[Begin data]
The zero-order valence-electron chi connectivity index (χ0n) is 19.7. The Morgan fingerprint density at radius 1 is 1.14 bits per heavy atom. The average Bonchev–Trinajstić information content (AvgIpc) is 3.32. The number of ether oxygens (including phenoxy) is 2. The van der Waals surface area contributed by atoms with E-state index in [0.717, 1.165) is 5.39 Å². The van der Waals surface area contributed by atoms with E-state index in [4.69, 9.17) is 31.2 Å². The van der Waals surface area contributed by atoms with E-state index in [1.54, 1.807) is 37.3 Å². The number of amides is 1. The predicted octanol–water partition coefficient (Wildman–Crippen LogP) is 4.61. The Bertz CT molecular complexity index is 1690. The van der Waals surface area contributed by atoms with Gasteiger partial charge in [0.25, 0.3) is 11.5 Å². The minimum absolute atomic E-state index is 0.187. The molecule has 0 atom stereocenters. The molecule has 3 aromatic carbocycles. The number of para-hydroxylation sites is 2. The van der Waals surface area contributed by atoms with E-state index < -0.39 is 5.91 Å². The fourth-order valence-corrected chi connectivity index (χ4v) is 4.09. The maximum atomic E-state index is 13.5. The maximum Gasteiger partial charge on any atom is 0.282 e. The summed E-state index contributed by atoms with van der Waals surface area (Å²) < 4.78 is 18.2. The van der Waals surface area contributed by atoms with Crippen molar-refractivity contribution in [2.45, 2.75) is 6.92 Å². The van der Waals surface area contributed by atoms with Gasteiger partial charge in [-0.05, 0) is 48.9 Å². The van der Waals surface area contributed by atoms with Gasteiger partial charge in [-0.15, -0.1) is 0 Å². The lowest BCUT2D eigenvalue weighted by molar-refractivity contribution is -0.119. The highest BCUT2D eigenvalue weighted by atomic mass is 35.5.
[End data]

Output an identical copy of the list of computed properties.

The zero-order valence-electron chi connectivity index (χ0n) is 19.7. The Morgan fingerprint density at radius 1 is 1.14 bits per heavy atom. The average Bonchev–Trinajstić information content (AvgIpc) is 3.32. The number of ether oxygens (including phenoxy) is 2. The van der Waals surface area contributed by atoms with E-state index in [0.717, 1.165) is 5.39 Å². The van der Waals surface area contributed by atoms with E-state index in [4.69, 9.17) is 31.2 Å². The van der Waals surface area contributed by atoms with E-state index in [1.54, 1.807) is 37.3 Å². The number of amides is 1. The predicted octanol–water partition coefficient (Wildman–Crippen LogP) is 4.61. The Bertz CT molecular complexity index is 1690. The van der Waals surface area contributed by atoms with Gasteiger partial charge in [0.25, 0.3) is 11.5 Å². The minimum absolute atomic E-state index is 0.187. The molecule has 0 atom stereocenters. The molecule has 3 aromatic carbocycles. The number of para-hydroxylation sites is 2. The van der Waals surface area contributed by atoms with E-state index < -0.39 is 5.91 Å². The fourth-order valence-corrected chi connectivity index (χ4v) is 4.09. The maximum atomic E-state index is 13.5. The maximum Gasteiger partial charge on any atom is 0.282 e. The summed E-state index contributed by atoms with van der Waals surface area (Å²) < 4.78 is 18.2. The van der Waals surface area contributed by atoms with Crippen molar-refractivity contribution in [2.45, 2.75) is 6.92 Å². The van der Waals surface area contributed by atoms with Gasteiger partial charge in [-0.05, 0) is 48.9 Å². The van der Waals surface area contributed by atoms with Gasteiger partial charge in [-0.15, -0.1) is 0 Å². The lowest BCUT2D eigenvalue weighted by molar-refractivity contribution is -0.119. The highest BCUT2D eigenvalue weighted by atomic mass is 35.5.